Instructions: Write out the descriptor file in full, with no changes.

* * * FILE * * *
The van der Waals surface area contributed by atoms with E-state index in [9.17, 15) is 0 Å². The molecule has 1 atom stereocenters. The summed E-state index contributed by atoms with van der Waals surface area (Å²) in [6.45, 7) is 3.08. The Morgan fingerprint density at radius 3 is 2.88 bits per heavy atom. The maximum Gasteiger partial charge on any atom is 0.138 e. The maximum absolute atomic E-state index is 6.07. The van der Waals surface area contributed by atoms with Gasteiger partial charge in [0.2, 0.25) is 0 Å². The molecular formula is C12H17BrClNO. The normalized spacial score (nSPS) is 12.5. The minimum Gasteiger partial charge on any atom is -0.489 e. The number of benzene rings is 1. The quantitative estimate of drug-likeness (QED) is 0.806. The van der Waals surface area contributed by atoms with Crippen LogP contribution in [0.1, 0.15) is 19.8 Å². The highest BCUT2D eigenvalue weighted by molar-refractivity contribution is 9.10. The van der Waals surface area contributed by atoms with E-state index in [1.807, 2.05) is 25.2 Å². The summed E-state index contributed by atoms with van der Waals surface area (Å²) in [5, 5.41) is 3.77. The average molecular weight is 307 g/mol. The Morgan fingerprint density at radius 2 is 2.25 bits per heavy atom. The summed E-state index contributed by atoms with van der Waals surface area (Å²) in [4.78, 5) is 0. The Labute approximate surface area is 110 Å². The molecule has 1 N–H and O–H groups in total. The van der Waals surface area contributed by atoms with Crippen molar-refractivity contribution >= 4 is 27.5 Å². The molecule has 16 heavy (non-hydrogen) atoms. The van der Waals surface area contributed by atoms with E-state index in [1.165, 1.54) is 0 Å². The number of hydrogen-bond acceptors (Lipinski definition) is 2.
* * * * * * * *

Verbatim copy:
The van der Waals surface area contributed by atoms with E-state index in [9.17, 15) is 0 Å². The molecule has 1 atom stereocenters. The summed E-state index contributed by atoms with van der Waals surface area (Å²) in [6.45, 7) is 3.08. The Morgan fingerprint density at radius 3 is 2.88 bits per heavy atom. The maximum Gasteiger partial charge on any atom is 0.138 e. The maximum absolute atomic E-state index is 6.07. The van der Waals surface area contributed by atoms with Gasteiger partial charge in [0.2, 0.25) is 0 Å². The molecular formula is C12H17BrClNO. The normalized spacial score (nSPS) is 12.5. The minimum Gasteiger partial charge on any atom is -0.489 e. The number of benzene rings is 1. The quantitative estimate of drug-likeness (QED) is 0.806. The van der Waals surface area contributed by atoms with Crippen LogP contribution in [0.1, 0.15) is 19.8 Å². The highest BCUT2D eigenvalue weighted by molar-refractivity contribution is 9.10. The van der Waals surface area contributed by atoms with E-state index in [1.807, 2.05) is 25.2 Å². The summed E-state index contributed by atoms with van der Waals surface area (Å²) in [5, 5.41) is 3.77. The average molecular weight is 307 g/mol. The Morgan fingerprint density at radius 2 is 2.25 bits per heavy atom. The summed E-state index contributed by atoms with van der Waals surface area (Å²) in [4.78, 5) is 0. The Labute approximate surface area is 110 Å². The molecule has 1 N–H and O–H groups in total. The van der Waals surface area contributed by atoms with Crippen molar-refractivity contribution >= 4 is 27.5 Å². The molecule has 16 heavy (non-hydrogen) atoms. The van der Waals surface area contributed by atoms with E-state index in [1.165, 1.54) is 0 Å². The number of hydrogen-bond acceptors (Lipinski definition) is 2.